Tears from grief-wracked loved ones and the defendant flowed in a Minneapolis courtroom Friday before a harsher-than-required nine-year sentence was given to a 25-year-old Coon Rapids man who drove while extremely drunk and fatally rammed a teenager's car at a Brooklyn Park red light.

Michael J. Vanwagner was traveling more than 60 miles per hour last summer when he slammed into 16-year-old Jason McCarthy's stopped vehicle, causing both cars to thrust vertically from the force that ultimately killed the teen. Vanwagner's blood alcohol content was 0.293 percent, more than triple the legal limit.

A few days later, after sobering up and leaving the hospital, Vanwagner posted a photo on Facebook of the mangled vehicle he had been driving. He wrote atop the posting, "That's her front end after I got done with her lol" and added a "smiley face."

Nearly four dozen friends and family members filled the Hennepin County courtroom's gallery and spilled over into the jury seats for the hearing. Most of the eight relatives and friends who spoke recalled an energetic, helpful teenager who played in a band and occasionally donned a Sasquatch outfit on skiing and sledding trips.

Tara McCarthy, Jason's mother, cradled her head in her hands and sobbed for much of the hearing. "The thought and reality of living without my sweet boy is pure hell," she said. "Please help us."

Some in the gallery held back tears and drew deep breaths awaiting the hearing. Others clutched photos of the teenager who was an honors student at Champlin Park High School and ran cross-country for the Rebels before the crash at Hwy. 252 and 73rd Avenue. He was driving home from getting his bushy strawberry-blond hair cut.

"I was lucky enough to see him [the night before]," said Jason's aunt, Teri McCarthy, recalling him saying, " 'Look at my hair,' and it was frizzed way out."

A "danger to society"

As for Vanwagner, who remained hunched over at the defense table as he wiped tears from his face, he was referred to as a "danger to society" who deserved the maximum sentence of 10 years to prevent him from inflicting similar anguish on another family. On that July 22 afternoon, Vanwagner had hit another vehicle earlier, back up the road. He had no insurance and was driving on a revoked license.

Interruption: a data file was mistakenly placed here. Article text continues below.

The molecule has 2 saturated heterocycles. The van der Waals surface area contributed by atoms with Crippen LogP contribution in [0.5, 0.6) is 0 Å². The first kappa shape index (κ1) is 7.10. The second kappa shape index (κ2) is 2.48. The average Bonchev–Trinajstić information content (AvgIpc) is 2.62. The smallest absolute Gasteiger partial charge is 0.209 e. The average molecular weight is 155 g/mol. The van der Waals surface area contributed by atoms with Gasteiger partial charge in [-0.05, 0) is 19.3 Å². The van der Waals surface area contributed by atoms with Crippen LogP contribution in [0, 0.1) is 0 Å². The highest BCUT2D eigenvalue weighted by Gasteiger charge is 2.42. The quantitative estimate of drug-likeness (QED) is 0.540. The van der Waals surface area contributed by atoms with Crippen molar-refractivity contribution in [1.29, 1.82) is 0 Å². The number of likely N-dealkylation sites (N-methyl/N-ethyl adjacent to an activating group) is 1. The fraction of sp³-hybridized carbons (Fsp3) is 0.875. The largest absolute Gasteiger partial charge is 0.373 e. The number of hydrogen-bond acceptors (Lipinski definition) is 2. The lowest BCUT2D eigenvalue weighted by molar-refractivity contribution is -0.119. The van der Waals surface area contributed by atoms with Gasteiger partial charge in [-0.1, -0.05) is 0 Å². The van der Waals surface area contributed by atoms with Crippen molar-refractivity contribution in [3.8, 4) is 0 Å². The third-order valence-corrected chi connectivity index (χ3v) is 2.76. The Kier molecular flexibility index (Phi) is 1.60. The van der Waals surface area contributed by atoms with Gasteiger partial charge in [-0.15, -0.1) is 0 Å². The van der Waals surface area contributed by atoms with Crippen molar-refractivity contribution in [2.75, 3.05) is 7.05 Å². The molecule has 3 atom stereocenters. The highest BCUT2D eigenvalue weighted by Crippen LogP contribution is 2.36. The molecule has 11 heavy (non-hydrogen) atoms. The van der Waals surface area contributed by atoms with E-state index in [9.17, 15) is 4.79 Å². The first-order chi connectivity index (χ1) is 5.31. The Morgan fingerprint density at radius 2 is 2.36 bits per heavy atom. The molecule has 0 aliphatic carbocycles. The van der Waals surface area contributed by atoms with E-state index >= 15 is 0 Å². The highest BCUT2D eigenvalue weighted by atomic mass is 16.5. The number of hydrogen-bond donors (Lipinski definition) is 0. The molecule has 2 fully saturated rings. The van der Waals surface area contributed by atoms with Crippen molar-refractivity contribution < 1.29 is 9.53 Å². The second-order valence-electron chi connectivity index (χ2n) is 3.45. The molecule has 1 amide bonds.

Vanwagner fought back mild sobs and explained in court that at the time he didn't know his Facebook post was associated with his killing someone.

"I want you, the family, to know that I don't think this is a joke," Vanwagner said.

His attorneys argued that their client has encountered a lifetime of difficulties. His father left him when he was a year old, and he was physically abused as a child.

The defense also noted that Vanwagner suffers from a language processing affliction, anxiety and a fetal alcohol spectrum disorder, among other ailments.

His history of probation and driving violations, his attorneys argued, was due in part from having never received proper treatment.

Vanwagner mentioned having a 2-year-old son, saying, "I can't imagine losing him at such an early age in life because someone was too scared to ask for help."

Before imposing the sentence, Judge Jay Quam told the McCarthy family that listening to them speak about Jason was "one of the hardest things" he's done in his 27-year career.

The length of Vanwagner's term was an upward departure from state guidelines, which called for 6 ½ years.

With the sentence, the eight months already served since his arrest and the standard release from prison while remaining under court supervision, Vanwagner's total incarceration will amount to six years after pleading guilty to criminal vehicular homicide.

Quam told Vanwagner he was trimming one year off the maximum allowable sentence, nodding to Vanwagner not putting the family through the torment of a trial. "The fact that you gave your right to trial up — it's worth something," Quam said.